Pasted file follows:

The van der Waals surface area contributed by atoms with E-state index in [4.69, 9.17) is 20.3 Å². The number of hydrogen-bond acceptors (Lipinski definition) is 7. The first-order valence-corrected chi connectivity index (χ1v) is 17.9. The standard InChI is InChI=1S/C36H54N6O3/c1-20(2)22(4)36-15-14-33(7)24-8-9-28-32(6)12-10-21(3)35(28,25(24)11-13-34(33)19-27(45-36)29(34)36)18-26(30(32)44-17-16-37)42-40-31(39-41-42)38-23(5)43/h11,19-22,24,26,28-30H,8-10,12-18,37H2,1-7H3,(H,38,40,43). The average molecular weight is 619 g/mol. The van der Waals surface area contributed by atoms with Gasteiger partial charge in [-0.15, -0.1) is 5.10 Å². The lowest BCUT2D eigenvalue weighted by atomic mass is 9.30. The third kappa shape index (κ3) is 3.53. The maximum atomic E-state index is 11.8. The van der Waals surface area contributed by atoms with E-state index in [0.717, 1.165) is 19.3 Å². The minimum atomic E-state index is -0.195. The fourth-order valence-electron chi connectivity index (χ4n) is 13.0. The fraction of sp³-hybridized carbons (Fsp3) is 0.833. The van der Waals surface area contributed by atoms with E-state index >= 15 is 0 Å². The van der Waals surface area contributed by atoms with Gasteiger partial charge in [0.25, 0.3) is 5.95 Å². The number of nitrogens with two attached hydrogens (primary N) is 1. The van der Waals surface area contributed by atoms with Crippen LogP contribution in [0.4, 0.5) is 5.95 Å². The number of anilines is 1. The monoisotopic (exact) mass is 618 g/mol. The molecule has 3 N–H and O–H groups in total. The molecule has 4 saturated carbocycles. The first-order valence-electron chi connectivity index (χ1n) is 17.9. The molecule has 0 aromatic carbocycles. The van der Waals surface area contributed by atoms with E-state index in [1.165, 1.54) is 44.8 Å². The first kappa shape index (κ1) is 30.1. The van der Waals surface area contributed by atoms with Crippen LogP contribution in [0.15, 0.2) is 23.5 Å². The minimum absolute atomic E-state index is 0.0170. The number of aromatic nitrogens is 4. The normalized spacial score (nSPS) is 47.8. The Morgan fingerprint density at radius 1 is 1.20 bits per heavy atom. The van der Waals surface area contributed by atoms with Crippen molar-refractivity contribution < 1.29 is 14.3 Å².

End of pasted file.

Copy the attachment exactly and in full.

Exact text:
The van der Waals surface area contributed by atoms with E-state index in [4.69, 9.17) is 20.3 Å². The number of hydrogen-bond acceptors (Lipinski definition) is 7. The first-order valence-corrected chi connectivity index (χ1v) is 17.9. The standard InChI is InChI=1S/C36H54N6O3/c1-20(2)22(4)36-15-14-33(7)24-8-9-28-32(6)12-10-21(3)35(28,25(24)11-13-34(33)19-27(45-36)29(34)36)18-26(30(32)44-17-16-37)42-40-31(39-41-42)38-23(5)43/h11,19-22,24,26,28-30H,8-10,12-18,37H2,1-7H3,(H,38,40,43). The average molecular weight is 619 g/mol. The van der Waals surface area contributed by atoms with Gasteiger partial charge in [-0.15, -0.1) is 5.10 Å². The lowest BCUT2D eigenvalue weighted by atomic mass is 9.30. The third kappa shape index (κ3) is 3.53. The maximum atomic E-state index is 11.8. The van der Waals surface area contributed by atoms with E-state index in [0.717, 1.165) is 19.3 Å². The minimum atomic E-state index is -0.195. The fourth-order valence-electron chi connectivity index (χ4n) is 13.0. The fraction of sp³-hybridized carbons (Fsp3) is 0.833. The van der Waals surface area contributed by atoms with E-state index >= 15 is 0 Å². The van der Waals surface area contributed by atoms with Gasteiger partial charge in [0.25, 0.3) is 5.95 Å². The number of nitrogens with two attached hydrogens (primary N) is 1. The van der Waals surface area contributed by atoms with Crippen LogP contribution in [0.4, 0.5) is 5.95 Å². The number of anilines is 1. The monoisotopic (exact) mass is 618 g/mol. The molecule has 3 N–H and O–H groups in total. The molecule has 4 saturated carbocycles. The first-order valence-electron chi connectivity index (χ1n) is 17.9. The molecule has 0 aromatic carbocycles. The van der Waals surface area contributed by atoms with E-state index in [1.165, 1.54) is 44.8 Å². The first kappa shape index (κ1) is 30.1. The van der Waals surface area contributed by atoms with Crippen LogP contribution in [0.15, 0.2) is 23.5 Å². The minimum absolute atomic E-state index is 0.0170. The number of aromatic nitrogens is 4. The normalized spacial score (nSPS) is 47.8. The Morgan fingerprint density at radius 1 is 1.20 bits per heavy atom. The van der Waals surface area contributed by atoms with Crippen molar-refractivity contribution < 1.29 is 14.3 Å².